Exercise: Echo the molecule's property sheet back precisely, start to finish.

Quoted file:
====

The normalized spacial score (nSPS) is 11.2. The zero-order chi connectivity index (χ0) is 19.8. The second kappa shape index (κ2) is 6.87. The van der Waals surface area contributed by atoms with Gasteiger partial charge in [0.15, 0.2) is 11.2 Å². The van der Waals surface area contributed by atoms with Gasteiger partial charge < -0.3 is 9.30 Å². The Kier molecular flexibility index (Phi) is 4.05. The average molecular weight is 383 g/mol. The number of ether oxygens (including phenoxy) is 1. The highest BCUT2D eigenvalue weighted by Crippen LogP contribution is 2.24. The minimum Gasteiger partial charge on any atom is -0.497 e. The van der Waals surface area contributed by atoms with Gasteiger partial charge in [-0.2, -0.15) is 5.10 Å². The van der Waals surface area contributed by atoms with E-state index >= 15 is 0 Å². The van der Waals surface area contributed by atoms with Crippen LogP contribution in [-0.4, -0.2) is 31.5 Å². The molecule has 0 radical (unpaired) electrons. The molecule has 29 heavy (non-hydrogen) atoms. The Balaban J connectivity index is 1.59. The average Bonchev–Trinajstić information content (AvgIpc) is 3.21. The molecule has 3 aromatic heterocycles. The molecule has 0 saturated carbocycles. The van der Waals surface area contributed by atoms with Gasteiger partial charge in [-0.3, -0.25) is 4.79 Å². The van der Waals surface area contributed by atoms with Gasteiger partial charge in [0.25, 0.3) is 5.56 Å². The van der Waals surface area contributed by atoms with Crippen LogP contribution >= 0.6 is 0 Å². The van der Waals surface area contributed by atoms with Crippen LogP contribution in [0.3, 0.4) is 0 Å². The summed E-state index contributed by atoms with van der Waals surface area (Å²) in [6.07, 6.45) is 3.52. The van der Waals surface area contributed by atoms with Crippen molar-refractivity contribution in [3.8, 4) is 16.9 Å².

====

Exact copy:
The normalized spacial score (nSPS) is 11.2. The zero-order chi connectivity index (χ0) is 19.8. The second kappa shape index (κ2) is 6.87. The van der Waals surface area contributed by atoms with Gasteiger partial charge in [0.15, 0.2) is 11.2 Å². The van der Waals surface area contributed by atoms with Gasteiger partial charge < -0.3 is 9.30 Å². The Kier molecular flexibility index (Phi) is 4.05. The average molecular weight is 383 g/mol. The number of ether oxygens (including phenoxy) is 1. The highest BCUT2D eigenvalue weighted by Crippen LogP contribution is 2.24. The minimum Gasteiger partial charge on any atom is -0.497 e. The van der Waals surface area contributed by atoms with Gasteiger partial charge in [-0.2, -0.15) is 5.10 Å². The van der Waals surface area contributed by atoms with E-state index >= 15 is 0 Å². The van der Waals surface area contributed by atoms with Crippen LogP contribution in [-0.4, -0.2) is 31.5 Å². The molecule has 0 radical (unpaired) electrons. The molecule has 29 heavy (non-hydrogen) atoms. The Balaban J connectivity index is 1.59. The average Bonchev–Trinajstić information content (AvgIpc) is 3.21. The molecule has 3 aromatic heterocycles. The molecule has 0 saturated carbocycles. The van der Waals surface area contributed by atoms with Gasteiger partial charge in [-0.3, -0.25) is 4.79 Å². The van der Waals surface area contributed by atoms with Gasteiger partial charge in [0.25, 0.3) is 5.56 Å². The van der Waals surface area contributed by atoms with Crippen LogP contribution >= 0.6 is 0 Å². The van der Waals surface area contributed by atoms with Crippen LogP contribution in [0.3, 0.4) is 0 Å². The summed E-state index contributed by atoms with van der Waals surface area (Å²) in [6.07, 6.45) is 3.52. The van der Waals surface area contributed by atoms with Crippen molar-refractivity contribution in [3.8, 4) is 16.9 Å².